Standards for Ordering and Receiving Goods

By Olga Murdoch, Agile Lead.

Every School/College/unit in UCD goes through the process of ordering and receiving goods. Those of you who are part of teams who place a lot of orders will appreciate how this seemingly simple process can become complex and burdensome for all those involved. Last November, I worked with the operations team in Access and Lifelong Learning to help them design a standardised process for ordering and receiving goods. Now, nine months later, I had a chat with Michelle Tracey to find out how things are going… and have the standards stuck.

The challenge

Access and Lifelong Learning is a unit which performs a lot of outreach activities and runs a lot of events, all of which rely heavily on the items they need being ordered, delivered and fully received on time. As a highly dynamic environment that prioritises a high level of service to students, it is not feasible to have a single staff member be responsible for managing the ordering/receiving process. As a consequence of this, multiple people can be ordering goods which are received by others who had no awareness of the orders  in the first place. This results in a number of unknowns from the perspective of the staff member who ends up receiving the order:

  • how do I check the order? 
  • how do I know if this is the complete order?
  • who ordered the goods and how will they know they’re here?
  • where should I store the goods?

The busy nature of the office and the frequency at which the staff who placed the original orders were involved in activities outside the office,  resulted in a lot of unnecessary effort being put into what should have been a simple task – making sure the goods that have been ordered get to the right place on time.

The solution

Standard Operating Procedures (SOPs) are step-by-step instructions for how to execute a routine task. Well defined SOPs  are essential for a process to run smoothly, consistently.  By following the instructions every time, we can be confident in the outcome of the process.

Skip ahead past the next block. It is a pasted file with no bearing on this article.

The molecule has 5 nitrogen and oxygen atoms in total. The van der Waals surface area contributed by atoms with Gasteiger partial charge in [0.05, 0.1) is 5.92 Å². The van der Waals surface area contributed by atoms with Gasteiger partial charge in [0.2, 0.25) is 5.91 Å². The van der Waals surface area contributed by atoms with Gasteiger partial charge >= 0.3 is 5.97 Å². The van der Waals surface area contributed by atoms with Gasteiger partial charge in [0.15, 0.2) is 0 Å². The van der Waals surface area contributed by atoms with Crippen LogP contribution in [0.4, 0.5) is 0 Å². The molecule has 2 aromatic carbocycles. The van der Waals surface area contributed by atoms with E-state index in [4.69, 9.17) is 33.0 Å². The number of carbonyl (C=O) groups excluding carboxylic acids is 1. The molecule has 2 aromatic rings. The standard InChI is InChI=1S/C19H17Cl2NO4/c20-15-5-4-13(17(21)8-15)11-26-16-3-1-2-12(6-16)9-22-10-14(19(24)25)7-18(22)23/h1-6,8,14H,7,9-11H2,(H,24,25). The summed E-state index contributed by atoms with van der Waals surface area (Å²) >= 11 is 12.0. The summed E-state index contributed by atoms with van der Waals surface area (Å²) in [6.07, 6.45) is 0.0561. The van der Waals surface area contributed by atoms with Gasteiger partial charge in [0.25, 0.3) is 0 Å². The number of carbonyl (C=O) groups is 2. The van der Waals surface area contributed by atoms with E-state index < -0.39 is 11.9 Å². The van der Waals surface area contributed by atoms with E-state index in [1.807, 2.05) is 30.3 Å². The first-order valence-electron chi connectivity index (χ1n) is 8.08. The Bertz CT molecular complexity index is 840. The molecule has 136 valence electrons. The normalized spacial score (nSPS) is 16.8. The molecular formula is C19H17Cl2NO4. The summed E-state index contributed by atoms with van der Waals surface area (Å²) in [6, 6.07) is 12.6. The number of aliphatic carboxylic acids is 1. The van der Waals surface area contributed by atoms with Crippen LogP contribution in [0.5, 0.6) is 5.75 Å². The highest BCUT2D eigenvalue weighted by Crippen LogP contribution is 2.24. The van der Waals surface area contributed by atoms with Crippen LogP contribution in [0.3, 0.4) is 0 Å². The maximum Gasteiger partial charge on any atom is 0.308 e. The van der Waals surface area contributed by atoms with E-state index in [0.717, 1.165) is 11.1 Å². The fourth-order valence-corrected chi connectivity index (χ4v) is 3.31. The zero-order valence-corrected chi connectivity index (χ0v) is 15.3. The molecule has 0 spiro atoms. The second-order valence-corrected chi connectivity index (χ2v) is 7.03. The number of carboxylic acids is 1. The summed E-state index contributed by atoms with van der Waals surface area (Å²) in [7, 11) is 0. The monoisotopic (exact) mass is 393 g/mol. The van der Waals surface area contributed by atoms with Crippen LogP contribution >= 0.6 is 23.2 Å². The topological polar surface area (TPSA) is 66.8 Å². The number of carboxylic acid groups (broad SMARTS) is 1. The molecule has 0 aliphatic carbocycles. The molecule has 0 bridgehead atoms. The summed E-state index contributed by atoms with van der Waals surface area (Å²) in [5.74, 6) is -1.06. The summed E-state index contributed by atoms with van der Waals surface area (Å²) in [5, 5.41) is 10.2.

In November 2017 the Access and Lifelong Learning operations team came over for a one hour workshop in UCD Agile. During the workshop, we mapped out the current process, highlighted where all the challenges are arising and redesigned the process to prevent these issues.

 This involved an assessment of what could go wrong at each step of the process as well as clearly defining the roles and responsibilities of those involved.

After the workshop, Michelle and the team took the ideas we had generated and designed a spreadsheet to capture and track the orders that are being made. At this point, the operations team had taken ownership of the process and were determined to make sure the anticipated benefits of the improvements were realised.

 

How it works

When a staff member wants to order something, they ask a member of the operations team who very quickly places and logs the order. Having logged the order, the operations team member has now taken ownership of this order and will pursue it should it not arrive within the expected timeframe.

When an order arrives, it is usually received by a member of the operations team, but not necessarily the same person who places the order. The receiver of the goods simply checks the log and now has enough information to be able to check the order for accuracy and completeness, store the goods appropriately, and let the staff member who wanted the goods know that the order has arrived.

 

What the team thinks

The standardised process has remained in use over the past nine months and has been adopted by new team members as the operations team has changed during that time.  Reflecting on what has changed, Michelle says the team have a confidence in the process that was not there before. The teams time is being used more effectively now that there is less time spent managing the unknowns around orders and deliveries. Overall, it has been an easier way of working. I asked Michelle, if someone reading this comes from an environment that experiences the issues they had, what  is the one thing she would want them to know … and this is what she said: 

If you are working in a busy environment you have to have procedural work practices that you can rely on. You need to have buy in from everyone and it needs to be embedded in how you work.

This work also inspired other improvements to be made by the operations team in Access and Lifelong Learning. A similar approach has been taken to how they track maintenance issues and how tasks are distributed to the operations team. They have adopted checklists for other tasks and troubleshooting issues which commonly occur. The whole team has benefited from the transparency created among the team members and they no longer rely on any single individual for their operations to be successful and efficient.

Watch this space for more continuous improvement updates from Access and Lifelong Learning.

Click here for a practical guide to creating your own Standard Operating Procedures.

 

 

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